I try hard to keep my blog on topic - you know Flash, e-learning, that sort of thing. I'm losing the battle today, the manufacture of this 'news' has just pushed too many of my buttons. The Register is generally a pretty good read, and is fast with relevant news for the IT sector but it suffers sometimes from poor journalistic standards.
Today The Reg reports 'Hangover cures don't work: official', apparently relying on a British Medical Journal paper. The paper itself seems of pretty scant use or importance and limited in it's conclusions. The summary conclusion is "No compelling evidence exists to suggest that any conventional or complementary intervention is effective for preventing or treating alcohol hangover. The most effective way to avoid the symptoms of alcohol induced hangover is to practise abstinence or moderation." That doesn't say very much. Mostly it means that not many studies have been undertaken.
Ignoring the news and the studies, the truth is that hangover prevention measures can be very effective. Hangovers are primarily caused by dehydration, and keeping hydrated is a simple effective preventative measure. Preventing a hangover is a case of having a few glasses of water before bedtime, and curing a hangover is about getting hydrated again fast. There's more useful info on hangovers prevention and cure this Christmastime.
Armed with this information, have a Merrier Christmas.
I've been trying to find out some more about the $100 laptop. That's the MIT / One Laptop Per Child project to bring affordable laptops to poorer countries. Some commentators think it will be an educational revolution, others think the laptops will make good table lamps for poor families.
it triples the global production of laptops. I'm wondering if all those new users are going to be able to see Flash content
Turns out it's going to be shipping with Redhat and probably Firefox. Steve Jobs had offered OSX at no cost for the laptop but MIT declined. While I think it was a generous offer, I can see why it would have benefitted Apple too. Redhat will gain exposure and legitimacy as a usable OS. MIT is also planning a $200 version for western markets. I think there will be an appetite for a simple hardisk-free laptop and it will do well as a product.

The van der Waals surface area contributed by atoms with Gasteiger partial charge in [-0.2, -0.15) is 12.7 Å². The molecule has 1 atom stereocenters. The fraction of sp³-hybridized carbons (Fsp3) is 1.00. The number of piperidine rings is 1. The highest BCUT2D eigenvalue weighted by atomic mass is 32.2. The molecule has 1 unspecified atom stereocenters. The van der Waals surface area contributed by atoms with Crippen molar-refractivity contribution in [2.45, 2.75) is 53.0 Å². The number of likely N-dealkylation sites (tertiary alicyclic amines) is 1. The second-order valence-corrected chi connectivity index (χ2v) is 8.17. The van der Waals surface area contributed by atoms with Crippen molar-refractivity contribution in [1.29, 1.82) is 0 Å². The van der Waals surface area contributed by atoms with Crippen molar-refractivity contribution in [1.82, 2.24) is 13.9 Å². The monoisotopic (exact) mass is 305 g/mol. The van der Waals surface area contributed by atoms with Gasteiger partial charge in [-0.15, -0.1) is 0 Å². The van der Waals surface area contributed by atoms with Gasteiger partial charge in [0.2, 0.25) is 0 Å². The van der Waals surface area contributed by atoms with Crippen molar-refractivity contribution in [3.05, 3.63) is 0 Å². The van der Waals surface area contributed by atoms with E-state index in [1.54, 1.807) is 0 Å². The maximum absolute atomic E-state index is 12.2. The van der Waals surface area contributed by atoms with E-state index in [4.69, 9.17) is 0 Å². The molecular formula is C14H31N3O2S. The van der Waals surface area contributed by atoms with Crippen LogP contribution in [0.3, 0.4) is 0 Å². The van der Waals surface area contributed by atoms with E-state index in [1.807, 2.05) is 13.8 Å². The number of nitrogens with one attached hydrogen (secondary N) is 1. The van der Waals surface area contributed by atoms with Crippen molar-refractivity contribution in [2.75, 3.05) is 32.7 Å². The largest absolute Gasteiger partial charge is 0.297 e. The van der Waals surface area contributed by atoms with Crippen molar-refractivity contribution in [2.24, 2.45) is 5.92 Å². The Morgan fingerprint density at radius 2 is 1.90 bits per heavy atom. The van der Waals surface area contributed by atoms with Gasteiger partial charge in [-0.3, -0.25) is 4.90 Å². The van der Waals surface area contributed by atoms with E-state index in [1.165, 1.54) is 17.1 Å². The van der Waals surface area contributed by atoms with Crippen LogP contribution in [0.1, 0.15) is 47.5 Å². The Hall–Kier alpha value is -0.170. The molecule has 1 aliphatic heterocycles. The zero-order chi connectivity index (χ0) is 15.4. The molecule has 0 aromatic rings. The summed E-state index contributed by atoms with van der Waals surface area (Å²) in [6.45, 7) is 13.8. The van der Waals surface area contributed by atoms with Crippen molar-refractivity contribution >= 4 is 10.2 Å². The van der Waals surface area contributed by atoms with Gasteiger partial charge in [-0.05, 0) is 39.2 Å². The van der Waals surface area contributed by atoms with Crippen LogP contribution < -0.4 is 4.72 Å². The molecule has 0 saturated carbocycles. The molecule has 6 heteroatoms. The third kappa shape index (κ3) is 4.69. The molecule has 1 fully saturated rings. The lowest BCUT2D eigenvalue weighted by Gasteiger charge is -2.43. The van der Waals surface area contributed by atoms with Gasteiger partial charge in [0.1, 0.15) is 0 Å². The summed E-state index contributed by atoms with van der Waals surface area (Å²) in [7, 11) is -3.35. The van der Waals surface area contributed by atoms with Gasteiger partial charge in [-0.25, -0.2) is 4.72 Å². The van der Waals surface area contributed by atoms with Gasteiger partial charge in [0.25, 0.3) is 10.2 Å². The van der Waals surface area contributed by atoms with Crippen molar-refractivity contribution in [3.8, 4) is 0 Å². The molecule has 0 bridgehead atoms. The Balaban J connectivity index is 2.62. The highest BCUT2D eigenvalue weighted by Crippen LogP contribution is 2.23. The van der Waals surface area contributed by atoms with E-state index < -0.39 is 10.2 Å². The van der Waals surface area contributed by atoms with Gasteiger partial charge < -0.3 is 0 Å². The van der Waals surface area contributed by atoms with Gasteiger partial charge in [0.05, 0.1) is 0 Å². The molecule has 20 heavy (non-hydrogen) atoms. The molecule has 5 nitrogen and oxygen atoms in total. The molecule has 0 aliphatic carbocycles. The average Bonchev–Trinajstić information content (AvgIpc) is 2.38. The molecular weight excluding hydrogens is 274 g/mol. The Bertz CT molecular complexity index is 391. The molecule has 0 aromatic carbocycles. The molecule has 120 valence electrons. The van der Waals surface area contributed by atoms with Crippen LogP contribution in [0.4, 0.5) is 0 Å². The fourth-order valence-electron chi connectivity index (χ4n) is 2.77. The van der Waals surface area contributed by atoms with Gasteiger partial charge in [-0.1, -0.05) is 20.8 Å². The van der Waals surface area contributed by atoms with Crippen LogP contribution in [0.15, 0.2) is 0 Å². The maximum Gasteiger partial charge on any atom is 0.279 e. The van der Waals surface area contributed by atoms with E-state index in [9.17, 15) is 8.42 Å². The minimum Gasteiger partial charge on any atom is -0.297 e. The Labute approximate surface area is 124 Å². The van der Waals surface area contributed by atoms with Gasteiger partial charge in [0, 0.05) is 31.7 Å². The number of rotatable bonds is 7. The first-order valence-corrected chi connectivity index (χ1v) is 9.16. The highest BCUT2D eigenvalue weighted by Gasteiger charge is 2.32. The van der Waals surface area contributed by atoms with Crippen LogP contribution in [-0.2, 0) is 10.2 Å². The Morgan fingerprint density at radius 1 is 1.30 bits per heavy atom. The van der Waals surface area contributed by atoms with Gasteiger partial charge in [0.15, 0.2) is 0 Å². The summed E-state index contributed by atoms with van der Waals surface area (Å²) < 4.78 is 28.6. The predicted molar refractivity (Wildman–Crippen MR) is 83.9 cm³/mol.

One target of the project is to make 100 to 150 million units by 2007. To put that into perspective, it triples the global production of laptops. I'm wondering if all those new users are going to be able to see Flash content. The reason MIT turned down OSX was a desire to keep the laptop open-source only. Where does that leave the Flash player? It is more than capable of running on Redhat with the laptop specs (500Mhz/128MB), but it is decidely not open source. It looks like the laptop will have a kind of default Redhat installation which the buyers(governments) can change. So while it may be possible to add the Flash player in any event, I'm hoping the laptop includes Flash by default. Otherwise they'll be sidelining a great delivery mechanism used widely in education and with it a lot of existing educational content. I hoping the pragmatic educational objective wins out here above the open-source ideology.
David Moss of PC Pro magazine and school sys admin investigates moving his school away from Windows. He concludes that the switch to Mac is too expensive because of hardware costs and Linux too expensive because of retraining costs. He doesn't speculate what the reactions of students and parents might be to a switch. I suspect there would be significant resistance there - especially to Linux.